Hero of 1962 War- Jaswant Singh, The Soldier Who Became Legend

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Its 4:30 AM in the morning, a soldier brings in a cup of steaming hot cup of tea. Breakfast at 9 AM. A soldier polishes his and another irons up his senior’s uniforms. Another folds up his sheets and makes up the crumpled bed. These are the privileges, Major General Jaswanth Singh avails, 5 soldiers round the clock for at his assistance but the only problem is, he has sacrificed his life for over 55 years.

1962: SINO-INDIAN WAR

Rifleman(RFN) Jaswant Singh, number 4039009, was serving with the 4th Battalion of the Garhwal Rifles at Tawang post. On November 17th the post they were guarding came under heavy Chinese MMG (Medium Machine Gun) fire.

It was proving very futile for the Indian soldiers to retaliate with the MMG. RFN Jaswant Singh, Lance Naik Trilok Singh Negi and RFN Gopal Singh Gusain went in to eliminate the MMG. They came as close as 12m and threw grenades to kill the MMG gunner and crawled back to the post. They were seriously hurt but continued fighting. But the story picks of from here.

Rifleman Jaswanth SIngh (MVC), Indian Army pic

The Battalion was just reduced to Jaswanth Singh and two others. He refused to leave the post even as orders were to fall back. He was solely guarding a post at 10,000ft countering heavy Chinese reinforcements. If they retreated, a considerable area of Arunachal could fall in the hands of the advancing Chinese.

Without any fear, they set up a strategy to trick the Chinese and earn some time until reinforcements arrived, they hoped. They set up defending guns around the post. Volumes of fire from each gun were planned by the men to trick the Chinese. The Chinese in turn fell for their trap.

The Chinese army thought that they were up against a huge number of soldiers firing from different positions. On the other side, three men were crawling from bunker to bunker executing their plan. This continued for 72 hrs. Yes, for three days, three men hold off a Chinese army group and killed many. Some reports suggest that RFN Jaswanth Singh himself killed 300 Chinese soldiers.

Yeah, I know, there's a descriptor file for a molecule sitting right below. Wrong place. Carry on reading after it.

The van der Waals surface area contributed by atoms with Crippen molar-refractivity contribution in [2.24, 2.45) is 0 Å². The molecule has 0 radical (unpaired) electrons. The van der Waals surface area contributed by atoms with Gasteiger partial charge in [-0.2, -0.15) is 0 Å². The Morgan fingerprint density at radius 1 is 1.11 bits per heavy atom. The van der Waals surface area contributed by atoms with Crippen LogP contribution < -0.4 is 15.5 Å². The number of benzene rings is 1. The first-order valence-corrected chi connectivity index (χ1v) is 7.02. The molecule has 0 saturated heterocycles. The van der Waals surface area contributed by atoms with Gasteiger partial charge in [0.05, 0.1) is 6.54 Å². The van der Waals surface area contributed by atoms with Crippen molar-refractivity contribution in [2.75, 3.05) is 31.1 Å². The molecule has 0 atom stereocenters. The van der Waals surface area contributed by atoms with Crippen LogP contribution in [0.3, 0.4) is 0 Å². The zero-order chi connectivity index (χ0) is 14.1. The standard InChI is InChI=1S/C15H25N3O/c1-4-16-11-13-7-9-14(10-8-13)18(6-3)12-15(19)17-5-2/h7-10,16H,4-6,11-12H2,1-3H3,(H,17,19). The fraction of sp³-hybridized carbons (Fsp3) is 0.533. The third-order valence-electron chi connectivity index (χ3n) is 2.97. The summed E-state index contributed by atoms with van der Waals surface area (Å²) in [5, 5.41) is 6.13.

But there had to be an end for this epitome of courage. Chinese got info from an informer that there was only one soldier left and the whole plan fell. The Chinese army advanced instantly. Jaswanth Singh was surrounded. There was no turning point for him. He was down to his last cartridge and he shot himself in the head, never surrendering to the enemy.

The Chinese was furious, they were tricked by this man and they didn’t get their revenge. In anger, they cut off his head and hanged his body at the post. They took his head to China.

After the end of the war. Chinese developed a sense of huge respect to their enemy, who tricked them and slowed their advancement by days, single-handedly. They made a brass bust of Jaswanth Singh and gifted it to the Indian Army.

A memorial was raised by Indian Army, at Sela Pass on the way to Tawang, to honor Jaswanth’s sacrifice. The Chinese gifted bust was mounted there and still sits there.

Pic of Jaswanth Garh memorial, Credits: SaurabhGupta/WikimediaCommons

The locals gave him the ‘Baba’ tag. He is worshipped in the area as Baba Jaswant, who still roams the place and keeps the area secure. Even after his death, he still receives promotions, and interestingly monthly leaves.

His current rank is believed to be of Major General. The Legend goes that convoys in blizzards have seen Jaswant directing the vehicles through the serpentine bends.

Any soldier passing through this area from the lowest of ranks to the Generals, everyone continues their journey only after paying tribute to him at the memorial, called Jaswanth Garh.

Jaswanth Singh’s personal rifle on display, Credits to Owners

Inside of the Jaswanth Garh, one can see his personal items still safely maintained. His rifle, uniforms, shoes. One can see his leave applications, and the clearance for the leave.

His shoes are found muddy the next morning, his bed wrinkled, uniform shabby, locals and the army alike believes that he roams the area.

Jaswanth SIngh statue overseeing the valley, Credits in picture

There are legends who are remembered, and there are some who still lives even after their ultimate sacrifice.